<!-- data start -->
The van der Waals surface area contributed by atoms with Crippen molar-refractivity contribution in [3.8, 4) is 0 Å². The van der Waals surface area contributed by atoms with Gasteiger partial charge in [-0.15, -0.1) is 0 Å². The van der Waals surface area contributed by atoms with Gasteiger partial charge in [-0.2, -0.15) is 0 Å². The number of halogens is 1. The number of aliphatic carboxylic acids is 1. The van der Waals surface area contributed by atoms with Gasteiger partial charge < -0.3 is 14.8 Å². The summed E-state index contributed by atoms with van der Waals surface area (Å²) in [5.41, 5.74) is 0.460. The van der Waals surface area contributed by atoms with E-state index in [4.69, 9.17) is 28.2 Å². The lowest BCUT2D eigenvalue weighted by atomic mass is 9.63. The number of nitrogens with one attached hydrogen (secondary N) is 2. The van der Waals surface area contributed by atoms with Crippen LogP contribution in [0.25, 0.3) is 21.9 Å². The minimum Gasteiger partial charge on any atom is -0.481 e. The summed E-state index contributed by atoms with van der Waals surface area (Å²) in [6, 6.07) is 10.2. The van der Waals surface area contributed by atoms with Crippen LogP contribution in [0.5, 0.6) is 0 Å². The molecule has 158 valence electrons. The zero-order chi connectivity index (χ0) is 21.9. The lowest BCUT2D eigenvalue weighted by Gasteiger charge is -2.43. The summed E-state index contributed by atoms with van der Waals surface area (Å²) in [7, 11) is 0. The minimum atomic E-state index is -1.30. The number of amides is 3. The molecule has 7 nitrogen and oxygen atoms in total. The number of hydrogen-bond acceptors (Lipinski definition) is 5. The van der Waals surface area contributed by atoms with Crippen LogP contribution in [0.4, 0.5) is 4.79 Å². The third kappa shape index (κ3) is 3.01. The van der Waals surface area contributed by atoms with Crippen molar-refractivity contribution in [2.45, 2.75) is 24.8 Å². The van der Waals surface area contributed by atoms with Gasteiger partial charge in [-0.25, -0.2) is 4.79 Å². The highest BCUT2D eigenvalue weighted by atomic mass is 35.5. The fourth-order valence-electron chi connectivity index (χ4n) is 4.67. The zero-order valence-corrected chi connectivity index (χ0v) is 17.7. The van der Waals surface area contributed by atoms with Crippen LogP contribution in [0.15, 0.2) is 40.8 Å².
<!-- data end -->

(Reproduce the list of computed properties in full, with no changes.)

The van der Waals surface area contributed by atoms with Crippen molar-refractivity contribution in [3.8, 4) is 0 Å². The van der Waals surface area contributed by atoms with Gasteiger partial charge in [-0.15, -0.1) is 0 Å². The van der Waals surface area contributed by atoms with Gasteiger partial charge in [-0.2, -0.15) is 0 Å². The number of halogens is 1. The number of aliphatic carboxylic acids is 1. The van der Waals surface area contributed by atoms with Gasteiger partial charge < -0.3 is 14.8 Å². The summed E-state index contributed by atoms with van der Waals surface area (Å²) in [5.41, 5.74) is 0.460. The van der Waals surface area contributed by atoms with E-state index in [4.69, 9.17) is 28.2 Å². The lowest BCUT2D eigenvalue weighted by atomic mass is 9.63. The number of nitrogens with one attached hydrogen (secondary N) is 2. The van der Waals surface area contributed by atoms with Crippen LogP contribution in [0.25, 0.3) is 21.9 Å². The minimum Gasteiger partial charge on any atom is -0.481 e. The summed E-state index contributed by atoms with van der Waals surface area (Å²) in [6, 6.07) is 10.2. The van der Waals surface area contributed by atoms with Crippen LogP contribution in [0.5, 0.6) is 0 Å². The molecule has 158 valence electrons. The zero-order chi connectivity index (χ0) is 21.9. The lowest BCUT2D eigenvalue weighted by Gasteiger charge is -2.43. The summed E-state index contributed by atoms with van der Waals surface area (Å²) in [7, 11) is 0. The minimum atomic E-state index is -1.30. The number of amides is 3. The molecule has 7 nitrogen and oxygen atoms in total. The number of hydrogen-bond acceptors (Lipinski definition) is 5. The van der Waals surface area contributed by atoms with Crippen LogP contribution in [0.4, 0.5) is 4.79 Å². The third kappa shape index (κ3) is 3.01. The van der Waals surface area contributed by atoms with Crippen molar-refractivity contribution in [2.45, 2.75) is 24.8 Å². The van der Waals surface area contributed by atoms with Gasteiger partial charge in [-0.25, -0.2) is 4.79 Å². The highest BCUT2D eigenvalue weighted by atomic mass is 35.5. The fourth-order valence-electron chi connectivity index (χ4n) is 4.67. The zero-order valence-corrected chi connectivity index (χ0v) is 17.7. The van der Waals surface area contributed by atoms with Crippen LogP contribution in [0.15, 0.2) is 40.8 Å².